Guangdong


The Urban (Un) Seen "Artificial Intelligence as Future Space" / Bettina Zerza for the Shenzhen Biennale (UABB) 2019

#artificialintelligence

What happens when the sensor-imbued city acquires the ability to see – almost as if it had eyes? Ahead of the 2019 Shenzhen Biennale of Urbanism\Architecture (UABB), titled "Urban Interactions," ArchDaily is working with the curators of the "Eyes of the City" section at the Biennial to stimulate a discussion on how new technologies – and Artificial Intelligence in particular – might impact architecture and urban life. Here you can read the "Eyes of the City" curatorial statement by Carlo Ratti, the Politecnico di Torino and SCUT. Technologies of the virtual realm present an opportunity to rethink the experience of space, society, and culture. They give us the possibility to engage with the city of the future, shaping the built environment of the 21st century.


Who Owns The Copyright Of AI-generated Content?

#artificialintelligence

The time has come for lawmakers to settle this debate before it's too late. Some days ago, a court in Shenzhen, China ruled that a creative work produced by artificial intelligence (AI) enjoyed copyright protection. With an increase in use case of AI in content generation, be it an article or a painting, whether such work attracts the provisions of a country's copyright act needs to be addressed. In the China case, an online platform accused of reproducing an informative article created by an AI tool without permission was asked to pay a fine for financial losses and for infringing copyright. The question left on the table though, was -- what about the copyright of those content owners whose works were used by the AI tool to generate that info article in the first place?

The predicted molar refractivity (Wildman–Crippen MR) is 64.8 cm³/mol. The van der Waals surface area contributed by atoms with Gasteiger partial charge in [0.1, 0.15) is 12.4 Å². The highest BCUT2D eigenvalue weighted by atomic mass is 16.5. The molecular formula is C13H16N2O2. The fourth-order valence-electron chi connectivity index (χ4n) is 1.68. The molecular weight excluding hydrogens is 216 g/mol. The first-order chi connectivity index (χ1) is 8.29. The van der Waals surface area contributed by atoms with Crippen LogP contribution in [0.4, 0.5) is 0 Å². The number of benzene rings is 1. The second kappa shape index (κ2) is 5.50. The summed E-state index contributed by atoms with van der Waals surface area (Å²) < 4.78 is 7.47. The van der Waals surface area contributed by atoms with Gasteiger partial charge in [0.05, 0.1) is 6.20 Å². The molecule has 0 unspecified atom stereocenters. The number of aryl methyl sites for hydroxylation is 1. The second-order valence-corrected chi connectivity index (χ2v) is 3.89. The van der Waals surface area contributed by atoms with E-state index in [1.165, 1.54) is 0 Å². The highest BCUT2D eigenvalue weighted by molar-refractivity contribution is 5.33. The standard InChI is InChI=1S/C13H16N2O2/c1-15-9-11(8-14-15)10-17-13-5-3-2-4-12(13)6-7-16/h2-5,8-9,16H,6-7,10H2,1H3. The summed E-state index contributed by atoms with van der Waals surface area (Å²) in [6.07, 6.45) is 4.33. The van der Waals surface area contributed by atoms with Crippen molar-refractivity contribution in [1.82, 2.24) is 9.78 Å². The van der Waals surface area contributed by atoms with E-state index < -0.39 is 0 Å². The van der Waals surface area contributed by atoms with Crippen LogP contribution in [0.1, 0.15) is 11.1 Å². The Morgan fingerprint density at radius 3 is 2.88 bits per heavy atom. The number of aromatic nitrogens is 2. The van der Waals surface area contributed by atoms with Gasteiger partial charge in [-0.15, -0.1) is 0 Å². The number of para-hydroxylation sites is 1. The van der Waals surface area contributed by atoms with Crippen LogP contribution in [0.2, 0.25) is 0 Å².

US government clips the wings of its civilian drone programme over Chinese spying fears

Daily Mail - Science & tech

The United States Government is to clip the wings of its civilian drone programme amidst continuing fears China could co-opt the tech to conduct espionage. Part of the 810-strong drone fleet -- used for such diverse tasks as monitoring endangered species and mapping landscapes -- was made by Chinese firm DJI. The move -- which will likely see the drones only fly in emergencies, such as to aid firefighting efforts -- builds on the temporary ban that began in October 2019. DJI Sciences and Technologies Ltd is a Chinese tech firm based out of Shenzhen, Guangdong province. The acronym DJI is short for'Dà-Jiāng Innovations'.


China has decided that article created by artificial intelligence (AI) is protected by copyright-Industry Global News24

#artificialintelligence

According to state news outlet China News Service, a court in Shenzhen, China, has ruled that an artificial intelligence (AI) generated article is protected by copyright, representing a notable milestone for AI's credentials as a creative force. Chinese tech giant Tencent has published content produced by automated software called Dreamwriter for the past five years, with an emphasis on business and financial stories. An online platform run by a company called Shanghai Yingxun Technology Company reproduced Tencent's AI-generated financial report on its own website in 2018. The article contained a disclaimer stating that it was "automatically written by Tencent Robot Dreamwriter;" however, the court found that the articulation and composition of the article had a "certain originality" and fulfilled the legal requirements to be recognized as a written work -- thereby applying for copyright. While the defendant had already deleted the report from its own website, a fine of 1,500 yuan ($217) was still payable.


Chinese court rules AI-written article is protected by copyright

#artificialintelligence

A court in Shenzhen, China, has ruled that an article generated by artificial intelligence (AI) is protected by copyright, according to state news outlet China News Service, representing a notable milestone for AI's credentials as a creative force. For the past five years Chinese tech titan Tencent has published content produced by automated software called Dreamwriter, with a focus on business and financial stories. In 2018, an online platform operated by a company called Shanghai Yingxun Technology Company replicated an AI-generated financial report from Tencent on its own website. The article included a disclaimer that said it was "automatically written by Tencent Robot Dreamwriter"; however, the court found that the article's articulation and expression had a "certain originality" and met the legal requirements to be classed as a written work -- thus it qualified for copyright protection. While the defendant had already removed the article from its own website, it was still required to pay a fine of 1,500 yuan ($217).